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TicTocTrac watch measures both time and your perception of it

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A pair of students at Cornell University have created a watch that allows people to estimate their perception of time with simple exercises while it tells time.


The passage of time can be measured with increasing accuracy, but our own perception of it often diverges wildly from the generally accepted reality. A pair of students from Cornell University, however, are hoping to make clock-watchers more aware of when they believe time is running fast or slow. The TicTocTrac wristwatch, built as an engineering project, is a handsome analog-faced watch with a 3D-printed case and microSD card slot. You can check the time by double-tapping its face, activating LED indicators.

Once the watch is "awake," double-tapping it again will start a time estimation exercise. The screen lights up briefly, showing a random amount of time (between 5 and 55 minutes) for you to wait. Once you think that amount of time has elapsed, you can wake up the watch, which will tell you whether you've overestimated or underestimated. It also logs the disparity on the microSD card, creating a record of when you think time is dragging or flying. According to the TicTocTrac team, this creates a basic form of "duration production," one of several methods used to track time perception. The watch also records when you check it, so you can see when you're waiting for a talk to end or anxiously anticipating an event.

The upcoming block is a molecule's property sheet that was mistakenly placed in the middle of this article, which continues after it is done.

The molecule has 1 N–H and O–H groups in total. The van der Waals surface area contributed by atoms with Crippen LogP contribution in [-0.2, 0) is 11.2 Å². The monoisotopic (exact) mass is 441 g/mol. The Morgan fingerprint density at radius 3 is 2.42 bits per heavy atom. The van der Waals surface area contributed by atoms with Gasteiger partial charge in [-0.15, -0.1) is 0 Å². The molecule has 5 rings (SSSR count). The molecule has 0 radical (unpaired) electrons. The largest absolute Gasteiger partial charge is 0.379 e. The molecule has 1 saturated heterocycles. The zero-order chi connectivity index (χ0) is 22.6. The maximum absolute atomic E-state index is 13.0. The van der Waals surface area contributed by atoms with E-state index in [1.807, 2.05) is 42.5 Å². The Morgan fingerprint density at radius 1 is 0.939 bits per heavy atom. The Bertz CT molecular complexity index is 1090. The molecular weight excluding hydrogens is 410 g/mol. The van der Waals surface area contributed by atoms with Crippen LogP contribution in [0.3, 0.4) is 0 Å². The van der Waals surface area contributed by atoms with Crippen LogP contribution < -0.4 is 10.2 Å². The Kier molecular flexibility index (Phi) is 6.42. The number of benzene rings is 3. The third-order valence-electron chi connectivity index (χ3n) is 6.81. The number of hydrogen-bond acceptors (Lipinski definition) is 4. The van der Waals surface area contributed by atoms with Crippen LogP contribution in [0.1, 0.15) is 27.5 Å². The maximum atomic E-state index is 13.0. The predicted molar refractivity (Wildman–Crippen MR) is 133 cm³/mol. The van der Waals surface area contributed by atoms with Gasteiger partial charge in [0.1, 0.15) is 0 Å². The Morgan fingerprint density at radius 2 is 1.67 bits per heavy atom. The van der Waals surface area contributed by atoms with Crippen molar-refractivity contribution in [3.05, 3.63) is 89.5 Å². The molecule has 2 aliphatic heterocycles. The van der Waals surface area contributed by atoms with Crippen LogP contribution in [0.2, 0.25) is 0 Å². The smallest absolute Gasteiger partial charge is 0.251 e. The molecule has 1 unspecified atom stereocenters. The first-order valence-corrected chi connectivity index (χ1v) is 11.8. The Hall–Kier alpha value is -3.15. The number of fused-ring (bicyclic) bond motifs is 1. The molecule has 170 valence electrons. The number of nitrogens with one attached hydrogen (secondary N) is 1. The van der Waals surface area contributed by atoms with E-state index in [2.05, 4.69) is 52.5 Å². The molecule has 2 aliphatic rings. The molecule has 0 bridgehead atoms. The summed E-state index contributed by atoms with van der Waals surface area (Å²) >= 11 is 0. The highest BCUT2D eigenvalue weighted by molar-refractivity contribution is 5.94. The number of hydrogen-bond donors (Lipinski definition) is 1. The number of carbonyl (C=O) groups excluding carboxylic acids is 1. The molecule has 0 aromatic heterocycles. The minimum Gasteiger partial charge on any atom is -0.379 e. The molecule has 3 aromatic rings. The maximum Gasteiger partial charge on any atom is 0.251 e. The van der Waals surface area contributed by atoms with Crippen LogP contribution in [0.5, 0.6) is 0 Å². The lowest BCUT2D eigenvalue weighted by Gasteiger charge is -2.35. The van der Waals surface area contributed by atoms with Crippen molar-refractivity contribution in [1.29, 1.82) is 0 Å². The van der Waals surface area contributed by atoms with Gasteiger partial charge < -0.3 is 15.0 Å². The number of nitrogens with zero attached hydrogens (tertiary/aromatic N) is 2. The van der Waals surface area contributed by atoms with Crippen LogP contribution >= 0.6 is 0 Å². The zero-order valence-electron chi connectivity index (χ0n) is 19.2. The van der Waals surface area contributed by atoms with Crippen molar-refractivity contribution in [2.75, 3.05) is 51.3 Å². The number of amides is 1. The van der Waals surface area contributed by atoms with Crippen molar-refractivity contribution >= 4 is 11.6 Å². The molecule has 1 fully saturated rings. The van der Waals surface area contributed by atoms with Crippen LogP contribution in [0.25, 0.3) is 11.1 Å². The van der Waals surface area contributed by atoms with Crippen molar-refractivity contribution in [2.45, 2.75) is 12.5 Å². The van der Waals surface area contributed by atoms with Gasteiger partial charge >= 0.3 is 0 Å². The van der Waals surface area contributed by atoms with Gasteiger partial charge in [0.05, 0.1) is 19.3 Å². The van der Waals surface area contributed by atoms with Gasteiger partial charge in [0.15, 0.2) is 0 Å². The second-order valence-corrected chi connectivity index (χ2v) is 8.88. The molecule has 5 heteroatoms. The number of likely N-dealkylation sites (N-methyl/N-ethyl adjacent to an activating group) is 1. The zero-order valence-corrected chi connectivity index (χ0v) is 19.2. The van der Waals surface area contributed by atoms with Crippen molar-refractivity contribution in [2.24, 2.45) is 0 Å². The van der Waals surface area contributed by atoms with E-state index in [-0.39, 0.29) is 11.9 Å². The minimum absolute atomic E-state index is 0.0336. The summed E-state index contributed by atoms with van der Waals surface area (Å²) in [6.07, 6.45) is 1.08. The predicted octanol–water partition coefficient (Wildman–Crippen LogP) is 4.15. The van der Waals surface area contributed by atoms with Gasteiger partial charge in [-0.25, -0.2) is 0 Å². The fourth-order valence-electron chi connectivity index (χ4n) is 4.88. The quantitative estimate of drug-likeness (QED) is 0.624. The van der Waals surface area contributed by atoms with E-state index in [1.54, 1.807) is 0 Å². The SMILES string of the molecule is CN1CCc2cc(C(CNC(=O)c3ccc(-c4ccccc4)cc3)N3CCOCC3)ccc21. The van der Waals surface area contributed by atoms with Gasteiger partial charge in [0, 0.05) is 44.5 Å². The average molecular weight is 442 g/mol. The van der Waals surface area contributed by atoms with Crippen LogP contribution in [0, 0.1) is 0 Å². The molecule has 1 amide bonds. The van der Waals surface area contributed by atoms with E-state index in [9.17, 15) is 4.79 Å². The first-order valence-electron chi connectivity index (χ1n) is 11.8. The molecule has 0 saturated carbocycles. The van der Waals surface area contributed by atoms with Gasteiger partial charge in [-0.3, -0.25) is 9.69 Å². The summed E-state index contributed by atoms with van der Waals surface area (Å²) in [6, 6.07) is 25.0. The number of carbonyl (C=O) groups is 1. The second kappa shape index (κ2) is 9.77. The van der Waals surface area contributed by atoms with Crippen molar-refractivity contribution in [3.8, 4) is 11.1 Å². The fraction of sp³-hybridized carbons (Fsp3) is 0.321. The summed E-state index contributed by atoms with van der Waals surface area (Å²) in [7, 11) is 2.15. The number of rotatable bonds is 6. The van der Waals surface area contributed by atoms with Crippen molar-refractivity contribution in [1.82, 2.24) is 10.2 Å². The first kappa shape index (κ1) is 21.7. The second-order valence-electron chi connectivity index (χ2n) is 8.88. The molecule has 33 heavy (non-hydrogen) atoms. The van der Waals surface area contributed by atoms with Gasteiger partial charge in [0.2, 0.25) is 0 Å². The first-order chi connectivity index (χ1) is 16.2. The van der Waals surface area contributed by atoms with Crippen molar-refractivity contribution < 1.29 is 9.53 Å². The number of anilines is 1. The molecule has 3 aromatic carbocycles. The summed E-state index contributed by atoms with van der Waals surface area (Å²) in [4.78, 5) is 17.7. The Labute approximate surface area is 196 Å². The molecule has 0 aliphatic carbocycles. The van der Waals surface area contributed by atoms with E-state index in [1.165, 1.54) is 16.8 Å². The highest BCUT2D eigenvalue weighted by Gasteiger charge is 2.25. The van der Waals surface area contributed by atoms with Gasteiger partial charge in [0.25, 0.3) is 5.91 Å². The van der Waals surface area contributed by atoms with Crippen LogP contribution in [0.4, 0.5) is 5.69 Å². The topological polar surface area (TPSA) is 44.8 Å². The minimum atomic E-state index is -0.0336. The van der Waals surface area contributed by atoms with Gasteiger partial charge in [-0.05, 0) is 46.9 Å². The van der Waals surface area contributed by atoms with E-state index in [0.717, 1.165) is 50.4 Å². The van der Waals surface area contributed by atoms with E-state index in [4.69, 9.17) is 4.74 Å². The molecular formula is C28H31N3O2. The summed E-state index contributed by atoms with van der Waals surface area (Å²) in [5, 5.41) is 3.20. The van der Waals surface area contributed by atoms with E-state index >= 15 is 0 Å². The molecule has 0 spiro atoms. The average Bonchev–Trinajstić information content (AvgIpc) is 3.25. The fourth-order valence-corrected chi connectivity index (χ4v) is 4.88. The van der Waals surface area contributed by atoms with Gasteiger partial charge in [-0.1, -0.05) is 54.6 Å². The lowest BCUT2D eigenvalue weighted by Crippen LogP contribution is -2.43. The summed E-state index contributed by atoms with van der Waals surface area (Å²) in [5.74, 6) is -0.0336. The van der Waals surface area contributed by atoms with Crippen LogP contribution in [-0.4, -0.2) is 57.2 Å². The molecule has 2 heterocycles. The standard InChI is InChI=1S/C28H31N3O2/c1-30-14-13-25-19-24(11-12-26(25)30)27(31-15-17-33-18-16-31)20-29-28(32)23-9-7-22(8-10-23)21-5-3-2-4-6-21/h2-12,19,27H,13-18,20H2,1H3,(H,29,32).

The watch is basically a proof of concept, and the team hasn't expressed any desire to make more of them. What they have done is release full instructions for building your own. You'll need a fairly strong grasp of electrical engineering, but all the relevant details can be found in the extensive documentation, and the team has posted some data taken by testers on the TicTocTrac site.